The trail to Whitney Falls has consistently been the most popular trail on Mount Shasta that does not begin on the Everitt Memorial Highway. Compared to the other backcountry trailheads, it has a short and simple drive that is easy to reach off of the highway. It is a beautiful hike through remote territory and ends at an incredible overlook near awesome Whitney Falls. It is no wonder the trail is one of the most frequently listed trails in hiking and waterfall guides. Unfortunately the trail has suffered significantly since it was first damaged in a major glacial outburst debris flow in 1997. The Forest Service effectively condemned the trail and went unmaintained for nearly two decades. Hikers still wanted to reach the falls and a series of use trails were beaten into the loose volcanic soil. It was not until earlier this year that the Mount Shasta Trails Association worked hard to reestablish the trail and make it a functional, easy-to-follow route again. Their efforts were much appreciated and it seemed that the Whitney Falls Trail was going to be restored to its former condition. While much of the original path on the west side of Bolam Cree was retained, the new trail crossed over the creek and traveled on the east side before recrossing and continuing on the west.
Ironically, no sooner had it been rebuilt that there was a major flow of some type through Bolam Creek that wiped out the critical first crossing point. Where the original crossing required a six foot descent down a sloping grade to the creek it would now take a 12 to 15 foot drop down a sheer, loose, boulder-filled wall. This is not only completely unrealistic, but also a dangerous move to attempt. The second crossing survived the heavy flow thanks to a series of large boulders in the creek bed that buttressed the walls of the creek’s channel. For those looking to hike the Whitney Falls Trail now, an alternate route has been established. It crosses the creek much earlier than before, and travels through Bolam Creek’s channel for extended periods of time before climbing up onto the east side and making its way to the still extant second crossing. This route is poorly marked and quite dangerous in high water situations. It is completely unrealistic as a long term route for the trail.
Thankfully, there is another option for restoring the Whitney Falls Trail. The original route of the trail (view it here) followed the current path but at the point where the new route made the crossing over Bolam Creek, the trail climbed above the channel and traveled along the high, brush covered divide between Bolam and Whitney Creeks. This route had staggering views of Mount Shasta. The views were unique among the trails on the mountain since it takes in the awesome north side and includes the Bolam and Whitney Glaciers. Now the path has been abandoned and much of the route is getting choked with overgrowth. However, the way is still easily discernible and would not require too much work to make it passable and enjoyable again. Even better, realigning the trail along this original route would make any crossings of Bolam Creek’s unstable channel unnecessary. I hiked this route back in 2007 and it was generally easy going in most places. I hiked it again back in September and it was in pretty rough shape and really overgrown. The last 7 years have not been kind to the original Whitney Falls Trail.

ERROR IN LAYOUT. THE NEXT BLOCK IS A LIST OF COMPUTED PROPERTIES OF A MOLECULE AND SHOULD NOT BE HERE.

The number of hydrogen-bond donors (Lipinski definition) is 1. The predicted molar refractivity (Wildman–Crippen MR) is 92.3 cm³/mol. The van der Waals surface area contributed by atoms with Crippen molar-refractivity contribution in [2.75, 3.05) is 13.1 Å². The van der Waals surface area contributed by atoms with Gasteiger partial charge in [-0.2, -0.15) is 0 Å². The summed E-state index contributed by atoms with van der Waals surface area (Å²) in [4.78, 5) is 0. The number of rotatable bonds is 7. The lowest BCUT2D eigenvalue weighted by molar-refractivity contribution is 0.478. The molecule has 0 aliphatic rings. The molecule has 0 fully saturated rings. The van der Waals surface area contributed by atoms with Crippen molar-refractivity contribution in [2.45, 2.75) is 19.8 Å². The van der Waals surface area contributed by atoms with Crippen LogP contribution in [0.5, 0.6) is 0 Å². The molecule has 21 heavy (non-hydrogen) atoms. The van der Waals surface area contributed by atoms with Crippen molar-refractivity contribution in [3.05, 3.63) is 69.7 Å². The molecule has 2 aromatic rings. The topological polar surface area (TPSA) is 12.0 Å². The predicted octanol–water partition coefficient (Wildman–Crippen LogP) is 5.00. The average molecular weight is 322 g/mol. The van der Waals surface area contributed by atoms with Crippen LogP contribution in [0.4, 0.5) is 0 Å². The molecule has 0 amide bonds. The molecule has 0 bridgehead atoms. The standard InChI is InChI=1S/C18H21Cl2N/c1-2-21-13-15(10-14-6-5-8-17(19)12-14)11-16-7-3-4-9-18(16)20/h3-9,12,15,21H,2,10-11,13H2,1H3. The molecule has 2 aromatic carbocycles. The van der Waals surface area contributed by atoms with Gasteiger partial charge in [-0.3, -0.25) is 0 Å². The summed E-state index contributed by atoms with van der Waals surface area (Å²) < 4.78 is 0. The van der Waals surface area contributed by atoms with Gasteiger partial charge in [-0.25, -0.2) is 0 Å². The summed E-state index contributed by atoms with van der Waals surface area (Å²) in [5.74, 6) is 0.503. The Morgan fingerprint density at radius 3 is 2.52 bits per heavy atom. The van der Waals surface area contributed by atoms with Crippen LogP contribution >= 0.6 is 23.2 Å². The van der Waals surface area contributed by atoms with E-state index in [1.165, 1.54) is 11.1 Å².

It should be noted that even though the creek crossing is gone and the original trail is overgrown, there is still a relatively easy goat trail to follow that stays on the west side of Bolam Creek and connects the sites of the first and second crossings. If the sides of the creek channel were more stable, this would make the obvious location for a new trail but the loose soil makes this a temporary route at best. The original trail, high above the creek, is still the best option for a long term route.
I am thinking that it would be a great project to get some folks with loppers out to the trail next spring and cut back the growth that has encroached on the trail. A few people, some loppers and a little motivation would be all it would take to restore the Whitney Falls Trail and make it one of the prime routes on Mount Shasta it has always been. Would anyone be interested in helping in this endeavor?